How to execute robot camera calibration

To accurately pick objects located by Pick-it, a robot camera calibration is needed. Pick-it provides two ways of executing this calibration. Which to choose depends on how Pick-it is set up and will be used.

If the Pick-it camera is fixed to an independent structuremulti poses and single pose calibration can be used depending on the setup.

If the Pick-it  camera is mounted on the robot, only multi poses calibration can be used.

The first step in the calibration process are:

  1. Selecting the camera mounting type for your application
  2. Choosing calibration method
WARNING Wrong or old calibration parameters can lead to unexpected motions. Safe motions of the robot must always be checked by the operator of the robot itself and can never be guaranteed by Pick-it.

Multi poses calibration

Camera fixed to an independent structure

Clamp the calibration plate to the robot flange or end-effector in whatever way you can but always make sure the plate  is rigidly attached to the flange during the calibration process. You can attach it to the robot flange, grab it firmly with a gripper, screw it to a tool or any other way that it is firmly attached to the robot flange or end-effector.

Find five robot poses that are sufficiently different and that still allow the camera to see the calibration plate.

Next step: Calculate multi poses calibration

Camera mounted on the robot

Place the calibration plate in front of the robot in the center of the region for picking. Make sure the plate cannot move during the calibration process. 

Find 5 robot poses (Top, North, East, South, West) that are sufficiently different and that still allows the camera to see the calibration plate. Preferably, the calibration plate is as much as possible in the center of the region where the actual picking will take place.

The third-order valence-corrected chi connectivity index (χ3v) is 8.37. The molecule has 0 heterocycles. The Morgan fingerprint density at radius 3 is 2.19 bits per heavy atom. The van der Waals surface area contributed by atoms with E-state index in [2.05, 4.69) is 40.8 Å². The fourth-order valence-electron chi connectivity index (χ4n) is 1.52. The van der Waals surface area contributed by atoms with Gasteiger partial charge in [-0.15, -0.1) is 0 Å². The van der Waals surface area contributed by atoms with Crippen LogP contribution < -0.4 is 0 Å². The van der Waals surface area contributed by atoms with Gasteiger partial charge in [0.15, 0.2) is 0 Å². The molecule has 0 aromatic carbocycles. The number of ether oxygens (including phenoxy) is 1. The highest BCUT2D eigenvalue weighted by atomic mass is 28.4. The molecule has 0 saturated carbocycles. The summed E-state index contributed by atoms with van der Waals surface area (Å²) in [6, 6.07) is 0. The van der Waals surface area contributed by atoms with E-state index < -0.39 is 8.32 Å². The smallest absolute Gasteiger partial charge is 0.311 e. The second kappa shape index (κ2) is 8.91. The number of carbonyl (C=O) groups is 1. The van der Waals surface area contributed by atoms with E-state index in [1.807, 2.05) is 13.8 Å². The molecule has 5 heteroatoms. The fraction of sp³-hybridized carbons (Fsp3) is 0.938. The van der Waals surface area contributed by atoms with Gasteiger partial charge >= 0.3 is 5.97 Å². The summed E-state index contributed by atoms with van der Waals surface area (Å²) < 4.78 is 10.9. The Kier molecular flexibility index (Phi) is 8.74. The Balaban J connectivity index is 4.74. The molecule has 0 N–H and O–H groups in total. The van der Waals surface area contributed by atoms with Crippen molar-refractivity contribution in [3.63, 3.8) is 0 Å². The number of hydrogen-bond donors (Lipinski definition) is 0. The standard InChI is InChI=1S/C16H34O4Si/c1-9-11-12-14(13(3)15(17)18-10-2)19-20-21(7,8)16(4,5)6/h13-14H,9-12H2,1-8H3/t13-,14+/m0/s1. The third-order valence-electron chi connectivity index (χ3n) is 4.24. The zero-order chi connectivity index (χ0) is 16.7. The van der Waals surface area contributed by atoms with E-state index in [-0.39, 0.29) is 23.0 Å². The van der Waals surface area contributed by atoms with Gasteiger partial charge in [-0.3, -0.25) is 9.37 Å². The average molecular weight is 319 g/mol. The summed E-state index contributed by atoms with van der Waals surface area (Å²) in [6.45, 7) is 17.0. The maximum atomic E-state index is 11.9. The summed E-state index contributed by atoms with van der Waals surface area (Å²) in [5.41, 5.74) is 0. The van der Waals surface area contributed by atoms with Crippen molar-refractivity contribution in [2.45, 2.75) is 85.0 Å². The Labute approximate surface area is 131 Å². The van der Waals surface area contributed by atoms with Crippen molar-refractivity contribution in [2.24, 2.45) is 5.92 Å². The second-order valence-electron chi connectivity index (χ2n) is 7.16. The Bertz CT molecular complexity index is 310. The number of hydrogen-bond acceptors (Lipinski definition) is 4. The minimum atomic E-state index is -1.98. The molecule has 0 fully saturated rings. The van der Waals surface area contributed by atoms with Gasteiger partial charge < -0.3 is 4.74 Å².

Next step: Calculate multi poses calibration

Calculate multi poses calibration

Go to the Calibration tab in the Pick-it web interface and select Multi Poses Calibration.
Now repeat the following cycle for every pose:  
  1. Move the robot to the first pose for calibration.
  2. At this point, a request for calibration should be sent.

This request should be sent from the robot using the provided calibration program. This program can be found under the  Files tab of the Pick-it web interface or on this page about all supported robot programs.

After each successful collection of such a pair of transformations, the interface looks as follows:

When this cycle has been done for the 5 poses, click the Save button. 

At the end of the calibration process, all indicators should have a checkmark. If they do not, consult the log window for instructions.

If something went wrong in the middle of the calibration process, you can always restart from the beginning by pressing the Reset poses button.

NOTE Always  verify the calibration in the 3D view as shown below. 

Single pose calibration

Some restrictive conditions on using single pose calibration

  1. Single pose calibration can only be executed when the camera is not mounted on the robot.
  2. Single pose calibration can only be executed on robots with a certain type of flanges, namely with 50 mm (ISO 9409-1-50-4-M6) and 31 mm (ISO 9409-1-31.5-4-M5) wide flanges.
  3. The calibration plate has to be mounted in a way the position and orientation of the calibration plate with respect to the robot flange is exactly known and later configured in the Pick-it system.

If one of these conditions can not be met, you will need to perform calibration with multi poses calibration.

Step 1: Install calibration plate

Go to the Calibration tab of the Pick-it user interface and select Single pose calibration.

Mount the calibration plate to the robot flange directly or by making use of a tool changer of your choice. Read more on  Installing the Pick-it calibration plate on a robot flange or tool changer